CACI No. 1221. Negligence - Basic Standard of Care

Judicial Council of California Civil Jury Instructions (2024 edition)

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1221.Negligence - Basic Standard of Care
A [designer/manufacturer/supplier/installer/repairer] is negligent if [he/
she/nonbinary pronoun/it] fails to use the amount of care in [designing/
manufacturing/inspecting/installing/repairing] the product that a
reasonably careful [designer/manufacturer/supplier/installer/ repairer]
would use in similar circumstances to avoid exposing others to a
foreseeable risk of harm.
In determining whether [name of defendant] used reasonable care, you
should balance what [name of defendant] knew or should have known
about the likelihood and severity of potential harm from the product
against the burden of taking safety measures to reduce or avoid the
New September 2003; Revised December 2012
Directions for Use
Give this instruction with CACI No. 1220, Negligence - Essential Factual Elements.
This instruction gives guidance to the jury as to how to evaluate element 2
(defendant was negligent) of CACI 1220. For an instruction on negligent failure to
warn, see CACI No. 1222, Negligence - Manufacturer or Supplier - Duty to
Warn - Essential Factual Elements.
The duty to inspect or test is included in the “knew or should have known” standard
of this instruction: “If the manufacturer designs the product safely, manufactures the
product safely, and provides an adequate warning of dangers inherent in the use of
the product, then a failure to test the product cannot, standing alone, cause any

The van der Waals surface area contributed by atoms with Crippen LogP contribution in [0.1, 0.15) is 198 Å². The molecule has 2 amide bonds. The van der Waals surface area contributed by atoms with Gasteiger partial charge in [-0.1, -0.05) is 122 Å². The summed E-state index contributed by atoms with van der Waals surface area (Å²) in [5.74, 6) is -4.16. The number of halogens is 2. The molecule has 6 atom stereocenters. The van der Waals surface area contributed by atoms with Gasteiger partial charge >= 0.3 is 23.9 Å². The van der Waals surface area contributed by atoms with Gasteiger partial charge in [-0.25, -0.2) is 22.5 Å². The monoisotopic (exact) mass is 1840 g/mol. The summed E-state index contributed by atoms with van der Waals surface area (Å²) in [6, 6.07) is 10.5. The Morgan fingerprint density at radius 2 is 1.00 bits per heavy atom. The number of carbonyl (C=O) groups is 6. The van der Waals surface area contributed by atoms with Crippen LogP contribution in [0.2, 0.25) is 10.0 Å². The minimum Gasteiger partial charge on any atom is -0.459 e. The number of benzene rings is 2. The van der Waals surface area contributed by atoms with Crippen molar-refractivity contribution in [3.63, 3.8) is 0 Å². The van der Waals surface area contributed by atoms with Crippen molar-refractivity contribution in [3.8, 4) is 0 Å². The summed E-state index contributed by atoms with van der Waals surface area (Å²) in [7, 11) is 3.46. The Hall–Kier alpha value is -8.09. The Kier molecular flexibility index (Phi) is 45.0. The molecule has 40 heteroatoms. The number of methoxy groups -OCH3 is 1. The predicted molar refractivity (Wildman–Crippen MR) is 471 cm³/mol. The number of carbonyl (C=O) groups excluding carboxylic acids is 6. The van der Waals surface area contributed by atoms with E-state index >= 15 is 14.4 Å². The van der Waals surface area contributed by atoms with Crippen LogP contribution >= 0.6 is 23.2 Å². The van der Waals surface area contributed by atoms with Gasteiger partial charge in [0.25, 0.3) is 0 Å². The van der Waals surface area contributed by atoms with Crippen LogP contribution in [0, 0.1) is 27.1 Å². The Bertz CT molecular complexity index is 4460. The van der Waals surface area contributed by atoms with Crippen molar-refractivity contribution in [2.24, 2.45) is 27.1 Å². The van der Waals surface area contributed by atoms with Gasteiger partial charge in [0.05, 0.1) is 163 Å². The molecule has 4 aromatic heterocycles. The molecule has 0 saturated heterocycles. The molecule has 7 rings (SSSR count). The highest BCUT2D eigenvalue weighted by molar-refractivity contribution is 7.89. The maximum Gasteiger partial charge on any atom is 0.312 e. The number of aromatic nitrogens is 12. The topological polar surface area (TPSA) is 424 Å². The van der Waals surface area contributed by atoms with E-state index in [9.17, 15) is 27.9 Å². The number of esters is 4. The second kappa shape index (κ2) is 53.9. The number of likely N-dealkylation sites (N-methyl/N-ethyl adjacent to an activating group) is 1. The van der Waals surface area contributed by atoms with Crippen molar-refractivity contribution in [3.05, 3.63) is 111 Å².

injury. The duty to test is a subpart of the other three duties because a breach of the
duty to test cannot by itself cause any injury.” (Valentine v. Baxter Healthcare Corp.
(1999) 68 Cal.App.4th 1467, 1486 [81 Cal.Rptr.2d 252], quoting Kociemba v. G.D.
Searle & Co. (D. Minn. 1989) 707 F.Supp. 1517, 1527.)
Sources and Authority
“A manufacturer/seller of a product is under a duty to exercise reasonable care
in its design so that it can be safely used as intended by its buyer/consumer.”
(Williams v. Beechnut Nutrition Corp. (1986) 185 Cal.App.3d 135, 141 [229
Cal.Rptr. 605].) This duty ‘extends to all persons within the range of potential
danger.’ (Ibid., internal citations omitted.)
“In determining what precautions, if any, were required under the circumstances,
the likelihood of harm, and the gravity of the harm if it happens, must be
balanced against the burden of the precaution which would be effective to avoid
the harm.” (Putensen v. Clay Adams, Inc. (1970) 12 Cal.App.3d 1062,
1077-1078 [91 Cal.Rptr. 319], internal citations omitted.)
[E]xpert testimony about the safety of a product, in light of industry standards,
can also take into account other applicable and relevant circumstances. As
framed by CACI No. 1221, the negligence inquiry asks if the manufacturer
failed to use the amount of care in designing the product that a reasonably
careful designer or manufacturer would have used in similar circumstances.”
(Howard v. Omni Hotels Management Corp. (2012) 203 Cal.App.4th 403, 430
[136 Cal.Rptr.3d 739], internal citations omitted.)
“[F]reedom from negligence does not inure to the manufacturer because it
purchased parts from another which were defective.” (Sheward v. Virtue (1942)
20 Cal.2d 410, 412 [126 P.2d 345].)
“The duty of a manufacturer with respect to the design of products placed on the
market is defined in the Restatement Second of Torts, section 398: ‘A
manufacturer of a chattel made under a plan or design which makes it dangerous
for the uses for which it is manufactured is subject to liability to others whom